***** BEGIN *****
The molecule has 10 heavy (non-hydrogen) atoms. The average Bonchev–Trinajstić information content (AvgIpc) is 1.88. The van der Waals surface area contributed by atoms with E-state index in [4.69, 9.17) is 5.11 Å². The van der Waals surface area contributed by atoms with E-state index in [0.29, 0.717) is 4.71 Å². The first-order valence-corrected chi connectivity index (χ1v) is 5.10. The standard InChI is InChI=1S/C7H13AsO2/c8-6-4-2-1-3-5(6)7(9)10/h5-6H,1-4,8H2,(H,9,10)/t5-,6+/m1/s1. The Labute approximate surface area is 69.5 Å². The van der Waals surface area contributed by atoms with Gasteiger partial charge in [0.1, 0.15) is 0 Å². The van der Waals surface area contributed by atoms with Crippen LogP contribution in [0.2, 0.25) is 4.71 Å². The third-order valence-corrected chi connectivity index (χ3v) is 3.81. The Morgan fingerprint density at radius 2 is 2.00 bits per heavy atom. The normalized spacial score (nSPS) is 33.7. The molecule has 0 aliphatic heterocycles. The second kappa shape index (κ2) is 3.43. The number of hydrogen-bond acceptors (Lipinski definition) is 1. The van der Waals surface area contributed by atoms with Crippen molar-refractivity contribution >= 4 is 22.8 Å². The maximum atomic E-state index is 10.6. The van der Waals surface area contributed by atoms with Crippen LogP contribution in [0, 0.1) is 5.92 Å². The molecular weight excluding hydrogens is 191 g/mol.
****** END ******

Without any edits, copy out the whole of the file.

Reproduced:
The molecule has 10 heavy (non-hydrogen) atoms. The average Bonchev–Trinajstić information content (AvgIpc) is 1.88. The van der Waals surface area contributed by atoms with E-state index in [4.69, 9.17) is 5.11 Å². The van der Waals surface area contributed by atoms with E-state index in [0.29, 0.717) is 4.71 Å². The first-order valence-corrected chi connectivity index (χ1v) is 5.10. The standard InChI is InChI=1S/C7H13AsO2/c8-6-4-2-1-3-5(6)7(9)10/h5-6H,1-4,8H2,(H,9,10)/t5-,6+/m1/s1. The Labute approximate surface area is 69.5 Å². The van der Waals surface area contributed by atoms with Gasteiger partial charge in [0.1, 0.15) is 0 Å². The van der Waals surface area contributed by atoms with Crippen LogP contribution in [0.2, 0.25) is 4.71 Å². The third-order valence-corrected chi connectivity index (χ3v) is 3.81. The Morgan fingerprint density at radius 2 is 2.00 bits per heavy atom. The normalized spacial score (nSPS) is 33.7. The molecule has 0 aliphatic heterocycles. The second kappa shape index (κ2) is 3.43. The number of hydrogen-bond acceptors (Lipinski definition) is 1. The van der Waals surface area contributed by atoms with Crippen molar-refractivity contribution >= 4 is 22.8 Å². The maximum atomic E-state index is 10.6. The van der Waals surface area contributed by atoms with Crippen LogP contribution in [0, 0.1) is 5.92 Å². The molecular weight excluding hydrogens is 191 g/mol.